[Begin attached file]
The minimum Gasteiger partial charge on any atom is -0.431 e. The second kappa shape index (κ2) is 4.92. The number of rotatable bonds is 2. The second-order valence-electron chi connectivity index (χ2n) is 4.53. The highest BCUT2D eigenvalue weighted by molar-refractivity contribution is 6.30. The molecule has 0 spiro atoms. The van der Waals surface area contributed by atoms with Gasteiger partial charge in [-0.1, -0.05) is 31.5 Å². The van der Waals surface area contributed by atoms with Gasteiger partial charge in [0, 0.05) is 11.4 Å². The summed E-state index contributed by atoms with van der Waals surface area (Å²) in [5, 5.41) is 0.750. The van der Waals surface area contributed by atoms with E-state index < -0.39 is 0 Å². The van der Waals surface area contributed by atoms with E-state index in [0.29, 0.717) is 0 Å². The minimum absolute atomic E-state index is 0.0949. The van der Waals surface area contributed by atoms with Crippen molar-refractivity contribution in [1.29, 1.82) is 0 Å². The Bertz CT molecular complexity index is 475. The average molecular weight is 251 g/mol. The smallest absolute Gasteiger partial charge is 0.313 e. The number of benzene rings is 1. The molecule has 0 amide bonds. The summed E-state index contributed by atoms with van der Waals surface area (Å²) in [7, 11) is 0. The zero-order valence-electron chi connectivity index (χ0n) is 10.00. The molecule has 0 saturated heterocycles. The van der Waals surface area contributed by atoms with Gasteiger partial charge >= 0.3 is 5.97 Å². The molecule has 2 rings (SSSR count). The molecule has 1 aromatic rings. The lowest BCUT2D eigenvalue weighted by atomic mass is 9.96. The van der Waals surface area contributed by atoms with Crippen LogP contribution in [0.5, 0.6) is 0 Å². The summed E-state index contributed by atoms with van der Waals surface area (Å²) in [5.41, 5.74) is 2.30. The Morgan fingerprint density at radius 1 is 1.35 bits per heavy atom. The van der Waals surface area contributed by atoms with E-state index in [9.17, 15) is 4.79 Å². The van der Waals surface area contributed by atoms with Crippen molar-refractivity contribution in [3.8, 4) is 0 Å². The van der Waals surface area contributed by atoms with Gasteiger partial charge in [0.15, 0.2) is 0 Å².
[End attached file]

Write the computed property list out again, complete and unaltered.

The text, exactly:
The minimum Gasteiger partial charge on any atom is -0.431 e. The second kappa shape index (κ2) is 4.92. The number of rotatable bonds is 2. The second-order valence-electron chi connectivity index (χ2n) is 4.53. The highest BCUT2D eigenvalue weighted by molar-refractivity contribution is 6.30. The molecule has 0 spiro atoms. The van der Waals surface area contributed by atoms with Gasteiger partial charge in [-0.1, -0.05) is 31.5 Å². The van der Waals surface area contributed by atoms with Gasteiger partial charge in [0, 0.05) is 11.4 Å². The summed E-state index contributed by atoms with van der Waals surface area (Å²) in [5, 5.41) is 0.750. The van der Waals surface area contributed by atoms with E-state index < -0.39 is 0 Å². The van der Waals surface area contributed by atoms with E-state index in [0.29, 0.717) is 0 Å². The minimum absolute atomic E-state index is 0.0949. The van der Waals surface area contributed by atoms with Crippen molar-refractivity contribution in [1.29, 1.82) is 0 Å². The Bertz CT molecular complexity index is 475. The average molecular weight is 251 g/mol. The smallest absolute Gasteiger partial charge is 0.313 e. The number of benzene rings is 1. The molecule has 0 amide bonds. The summed E-state index contributed by atoms with van der Waals surface area (Å²) in [7, 11) is 0. The zero-order valence-electron chi connectivity index (χ0n) is 10.00. The molecule has 0 saturated heterocycles. The van der Waals surface area contributed by atoms with Gasteiger partial charge >= 0.3 is 5.97 Å². The molecule has 2 rings (SSSR count). The molecule has 1 aromatic rings. The lowest BCUT2D eigenvalue weighted by atomic mass is 9.96. The van der Waals surface area contributed by atoms with Crippen LogP contribution in [0.5, 0.6) is 0 Å². The summed E-state index contributed by atoms with van der Waals surface area (Å²) in [5.41, 5.74) is 2.30. The Morgan fingerprint density at radius 1 is 1.35 bits per heavy atom. The van der Waals surface area contributed by atoms with E-state index in [9.17, 15) is 4.79 Å². The van der Waals surface area contributed by atoms with Crippen molar-refractivity contribution in [3.8, 4) is 0 Å². The van der Waals surface area contributed by atoms with Gasteiger partial charge in [0.15, 0.2) is 0 Å².